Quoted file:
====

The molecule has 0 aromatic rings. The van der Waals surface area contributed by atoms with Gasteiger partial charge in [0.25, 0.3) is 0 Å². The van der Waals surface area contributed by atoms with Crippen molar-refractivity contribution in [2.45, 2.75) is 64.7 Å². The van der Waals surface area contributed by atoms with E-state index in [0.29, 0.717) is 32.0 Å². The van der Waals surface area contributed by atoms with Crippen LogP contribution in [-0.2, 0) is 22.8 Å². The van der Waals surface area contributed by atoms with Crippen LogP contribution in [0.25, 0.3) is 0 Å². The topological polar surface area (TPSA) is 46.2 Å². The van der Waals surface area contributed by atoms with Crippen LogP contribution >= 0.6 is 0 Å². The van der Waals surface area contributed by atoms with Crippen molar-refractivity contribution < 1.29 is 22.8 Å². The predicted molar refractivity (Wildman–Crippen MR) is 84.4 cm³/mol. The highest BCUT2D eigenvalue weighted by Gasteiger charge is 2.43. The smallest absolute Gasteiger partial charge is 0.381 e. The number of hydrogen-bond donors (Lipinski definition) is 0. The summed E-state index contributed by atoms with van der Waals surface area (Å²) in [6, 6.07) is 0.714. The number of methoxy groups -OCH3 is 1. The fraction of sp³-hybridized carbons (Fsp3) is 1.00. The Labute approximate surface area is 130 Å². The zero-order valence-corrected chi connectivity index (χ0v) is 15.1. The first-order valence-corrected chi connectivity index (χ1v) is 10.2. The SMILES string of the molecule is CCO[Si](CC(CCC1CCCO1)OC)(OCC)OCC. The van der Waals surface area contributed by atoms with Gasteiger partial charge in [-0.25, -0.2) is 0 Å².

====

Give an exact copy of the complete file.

The molecule has 0 aromatic rings. The van der Waals surface area contributed by atoms with Gasteiger partial charge in [0.25, 0.3) is 0 Å². The van der Waals surface area contributed by atoms with Crippen molar-refractivity contribution in [2.45, 2.75) is 64.7 Å². The van der Waals surface area contributed by atoms with E-state index in [0.29, 0.717) is 32.0 Å². The van der Waals surface area contributed by atoms with Crippen LogP contribution in [-0.2, 0) is 22.8 Å². The van der Waals surface area contributed by atoms with Crippen LogP contribution in [0.25, 0.3) is 0 Å². The topological polar surface area (TPSA) is 46.2 Å². The van der Waals surface area contributed by atoms with Crippen LogP contribution >= 0.6 is 0 Å². The van der Waals surface area contributed by atoms with Crippen molar-refractivity contribution < 1.29 is 22.8 Å². The predicted molar refractivity (Wildman–Crippen MR) is 84.4 cm³/mol. The highest BCUT2D eigenvalue weighted by Gasteiger charge is 2.43. The smallest absolute Gasteiger partial charge is 0.381 e. The number of hydrogen-bond donors (Lipinski definition) is 0. The summed E-state index contributed by atoms with van der Waals surface area (Å²) in [6, 6.07) is 0.714. The number of methoxy groups -OCH3 is 1. The fraction of sp³-hybridized carbons (Fsp3) is 1.00. The Labute approximate surface area is 130 Å². The zero-order valence-corrected chi connectivity index (χ0v) is 15.1. The first-order valence-corrected chi connectivity index (χ1v) is 10.2. The SMILES string of the molecule is CCO[Si](CC(CCC1CCCO1)OC)(OCC)OCC. The van der Waals surface area contributed by atoms with Gasteiger partial charge in [-0.25, -0.2) is 0 Å².